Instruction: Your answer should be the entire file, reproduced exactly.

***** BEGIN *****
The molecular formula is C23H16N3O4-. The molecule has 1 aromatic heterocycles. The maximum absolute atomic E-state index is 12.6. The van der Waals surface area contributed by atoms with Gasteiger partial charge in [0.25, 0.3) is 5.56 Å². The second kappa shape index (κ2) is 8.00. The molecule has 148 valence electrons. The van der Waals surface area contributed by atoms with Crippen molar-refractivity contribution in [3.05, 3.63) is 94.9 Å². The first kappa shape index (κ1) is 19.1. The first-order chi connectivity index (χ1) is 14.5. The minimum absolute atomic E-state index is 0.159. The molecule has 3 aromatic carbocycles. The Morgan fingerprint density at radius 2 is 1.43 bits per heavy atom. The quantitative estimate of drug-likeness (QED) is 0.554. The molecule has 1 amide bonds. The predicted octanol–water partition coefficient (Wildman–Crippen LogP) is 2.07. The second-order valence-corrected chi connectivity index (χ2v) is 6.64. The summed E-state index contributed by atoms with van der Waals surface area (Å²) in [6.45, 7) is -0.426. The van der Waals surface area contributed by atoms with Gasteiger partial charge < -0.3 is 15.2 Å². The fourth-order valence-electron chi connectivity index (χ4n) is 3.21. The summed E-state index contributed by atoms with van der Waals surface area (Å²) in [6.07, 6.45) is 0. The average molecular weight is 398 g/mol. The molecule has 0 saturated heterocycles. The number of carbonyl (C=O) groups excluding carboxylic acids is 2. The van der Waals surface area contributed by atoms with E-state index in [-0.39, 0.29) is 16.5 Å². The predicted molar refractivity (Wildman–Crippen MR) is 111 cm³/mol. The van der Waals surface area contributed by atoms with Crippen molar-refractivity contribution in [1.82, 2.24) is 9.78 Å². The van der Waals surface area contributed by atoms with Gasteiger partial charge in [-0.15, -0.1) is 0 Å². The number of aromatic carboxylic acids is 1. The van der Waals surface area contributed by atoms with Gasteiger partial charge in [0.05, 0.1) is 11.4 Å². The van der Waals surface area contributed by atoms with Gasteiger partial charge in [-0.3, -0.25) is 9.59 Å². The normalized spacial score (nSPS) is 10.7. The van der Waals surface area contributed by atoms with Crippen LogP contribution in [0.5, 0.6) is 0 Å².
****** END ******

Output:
The molecular formula is C23H16N3O4-. The molecule has 1 aromatic heterocycles. The maximum absolute atomic E-state index is 12.6. The van der Waals surface area contributed by atoms with Gasteiger partial charge in [0.25, 0.3) is 5.56 Å². The second kappa shape index (κ2) is 8.00. The molecule has 148 valence electrons. The van der Waals surface area contributed by atoms with Crippen molar-refractivity contribution in [3.05, 3.63) is 94.9 Å². The first kappa shape index (κ1) is 19.1. The first-order chi connectivity index (χ1) is 14.5. The minimum absolute atomic E-state index is 0.159. The molecule has 3 aromatic carbocycles. The Morgan fingerprint density at radius 2 is 1.43 bits per heavy atom. The quantitative estimate of drug-likeness (QED) is 0.554. The molecule has 1 amide bonds. The predicted octanol–water partition coefficient (Wildman–Crippen LogP) is 2.07. The second-order valence-corrected chi connectivity index (χ2v) is 6.64. The summed E-state index contributed by atoms with van der Waals surface area (Å²) in [6.45, 7) is -0.426. The van der Waals surface area contributed by atoms with Gasteiger partial charge < -0.3 is 15.2 Å². The fourth-order valence-electron chi connectivity index (χ4n) is 3.21. The summed E-state index contributed by atoms with van der Waals surface area (Å²) in [6.07, 6.45) is 0. The average molecular weight is 398 g/mol. The molecule has 0 saturated heterocycles. The number of carbonyl (C=O) groups excluding carboxylic acids is 2. The van der Waals surface area contributed by atoms with E-state index in [-0.39, 0.29) is 16.5 Å². The predicted molar refractivity (Wildman–Crippen MR) is 111 cm³/mol. The van der Waals surface area contributed by atoms with Crippen molar-refractivity contribution in [1.82, 2.24) is 9.78 Å². The van der Waals surface area contributed by atoms with Gasteiger partial charge in [-0.15, -0.1) is 0 Å². The number of aromatic carboxylic acids is 1. The van der Waals surface area contributed by atoms with Gasteiger partial charge in [0.05, 0.1) is 11.4 Å². The van der Waals surface area contributed by atoms with Gasteiger partial charge in [-0.3, -0.25) is 9.59 Å². The normalized spacial score (nSPS) is 10.7. The van der Waals surface area contributed by atoms with Crippen LogP contribution in [0.5, 0.6) is 0 Å².